Several Surrey residents say election signs they had displayed on their front lawns were recently removed by city bylaw officers. Robert Winston says he put up two signs in front of his home in Crescent Beach in early September: one supporting a campaign for councillor and another for a potential mayor. When he recently returned from a trip, he noticed both of them were gone. "They were in the front yard," he told CBC. "One was about six feet from the sidewalk and one was about 12 feet from the
A last chance for Lionel Messi and Cristiano Ronaldo. Kylian Mbappé back on the biggest stage of all. Brazil bidding for a record-extending sixth title. One of the most eagerly anticipated World Cups in memory — as much for off-the-field reasons as those on it — is just around the corner in Qatar and excitement is building after the qualification period was wrapped. Thirty-two teams, 64 matches, 29 days. The first World Cup in the Middle East. The tournament starts on Nov. 20 and the final is se
Although advance voting officially got underway this past Monday in Quebec's Ungava riding, hundreds of Kuujjuaq residents still have not received their voter cards due to missing postal information. Some see this as a big hurdle to Inuit participating in the Oct. 3 provincial election. Many of the voter cards sent by mail to Kuujjuaq lacked a post office box number. That meant post office workers had to make a search in order to put each card into the correct post office box. That's a tedious j
Initial public offerings by U.S. tech companies have sunk to their lowest levels since the global financial crisis of 2008, as stock market volatility, soaring inflation, and interest rate hikes have soured investor sentiment towards new listings. According to Refinitiv data, only 14 tech companies have floated their shares on stock exchanges so far this year, compared with 12 in 2009. The IPOs this year have raised $507 million, the lowest amount that has been raised through flotations since 2000.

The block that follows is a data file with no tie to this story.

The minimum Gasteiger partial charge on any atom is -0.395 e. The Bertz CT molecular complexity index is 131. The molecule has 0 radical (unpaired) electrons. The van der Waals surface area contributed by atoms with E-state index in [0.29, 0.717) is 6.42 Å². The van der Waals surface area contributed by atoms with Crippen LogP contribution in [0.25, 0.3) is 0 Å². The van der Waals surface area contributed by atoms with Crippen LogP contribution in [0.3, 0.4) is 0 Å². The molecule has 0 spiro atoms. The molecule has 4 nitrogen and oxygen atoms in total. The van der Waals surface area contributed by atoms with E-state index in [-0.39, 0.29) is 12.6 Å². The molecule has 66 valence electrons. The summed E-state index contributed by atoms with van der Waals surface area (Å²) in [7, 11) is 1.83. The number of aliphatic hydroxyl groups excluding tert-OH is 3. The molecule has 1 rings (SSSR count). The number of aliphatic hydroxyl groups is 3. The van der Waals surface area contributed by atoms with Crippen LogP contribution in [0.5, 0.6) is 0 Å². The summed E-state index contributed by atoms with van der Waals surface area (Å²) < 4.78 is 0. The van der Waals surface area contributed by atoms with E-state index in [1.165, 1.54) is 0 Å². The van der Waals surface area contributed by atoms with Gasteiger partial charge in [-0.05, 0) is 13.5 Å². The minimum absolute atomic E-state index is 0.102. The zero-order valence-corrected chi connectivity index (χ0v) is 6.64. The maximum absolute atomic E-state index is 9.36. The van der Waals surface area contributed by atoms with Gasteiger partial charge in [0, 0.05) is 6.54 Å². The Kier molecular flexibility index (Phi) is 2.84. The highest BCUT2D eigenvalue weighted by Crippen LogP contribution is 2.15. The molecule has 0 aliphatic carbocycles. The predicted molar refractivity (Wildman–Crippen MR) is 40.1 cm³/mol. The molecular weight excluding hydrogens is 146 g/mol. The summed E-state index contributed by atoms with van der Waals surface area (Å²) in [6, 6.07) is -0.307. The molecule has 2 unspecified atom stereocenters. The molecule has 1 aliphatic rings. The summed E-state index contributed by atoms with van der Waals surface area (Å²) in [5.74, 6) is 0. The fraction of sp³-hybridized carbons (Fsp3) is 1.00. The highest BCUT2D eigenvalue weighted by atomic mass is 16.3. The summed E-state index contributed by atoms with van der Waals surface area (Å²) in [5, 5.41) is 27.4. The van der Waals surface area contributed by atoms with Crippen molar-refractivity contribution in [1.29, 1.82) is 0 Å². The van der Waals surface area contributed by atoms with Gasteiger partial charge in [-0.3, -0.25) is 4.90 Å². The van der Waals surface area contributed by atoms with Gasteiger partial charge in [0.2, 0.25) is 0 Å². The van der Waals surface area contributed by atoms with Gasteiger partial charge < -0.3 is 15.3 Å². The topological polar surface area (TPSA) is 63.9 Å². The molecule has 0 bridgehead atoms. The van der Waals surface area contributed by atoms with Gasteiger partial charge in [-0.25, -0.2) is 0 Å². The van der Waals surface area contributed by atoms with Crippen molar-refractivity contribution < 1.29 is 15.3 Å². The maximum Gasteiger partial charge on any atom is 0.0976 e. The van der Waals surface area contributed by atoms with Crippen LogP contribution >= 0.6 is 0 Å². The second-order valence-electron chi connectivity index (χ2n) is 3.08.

Prime Minister Justin Trudeau visited Quebec's Îles-de-la-Madeleine Thursday, promising federal support for the archipelago hammered by post-tropical storm Fiona last weekend.
First Light is set to bring St. John's residents together Friday for a public prayer event to mark the second National Day for Truth and Reconciliation. There will be Inuit and First Nations drumming and a prayer release ceremony — written prayers are placed in a tied piece of cloth, held to the heart and put into a fire, allowing the prayers to spread into the stars. Friday evening's public event will be held in Pippy Park. Last year, the Friendship Centre kept their memorial events to members
VANCOUVER — Maxwell Johnson is still haunted by the helplessness he felt watching his then 12-year-old granddaughter get handcuffed outside a bank almost three years ago, even after accepting a settlement in their human rights complaint against the Vancouver Police Board. Johnson signed a deal to settle the case at a news conference on Wednesday. The Heiltsuk Nation artist and his granddaughter, now 15, were wrongly detained and handcuffed by police after visiting a Bank of Montreal branch in Va
The plan would cut carbon emissions by 2.1 megatons, or roughly 20% of the electricity sector's projected emissions, in 2026, the province's ministry of energy said. The plant, which produces enough electricity to power a city of 1.5 million people, would need to be completely refurbished to stay in operation beyond September 2026, the ministry said, adding that refurbishment could extend that by 30 years. The revised schedule is subject to approval from the Canadian Nuclear Safety Commission, the ministry said.
Gov Gen Mary Simon delivered a speech to high school students in Regina. She asked them to help lead reconciliation talks, saying her hope is that one day all youth will be free from judgment.
CANBERRA, Australia (AP) — The computer hacker who stole personal data of almost 10 million customers of a telecommunications company in one of Australia’s worst privacy breaches used techniques to conceal their identity, actions and whereabouts, police said on Friday. Australian Federal Police Assistant Commissioner Justine Gough, who heads cyber investigations, said the international probe, that includes the U.S. Federal Bureau of Investigation, into the Optus cyberattack last week would be “l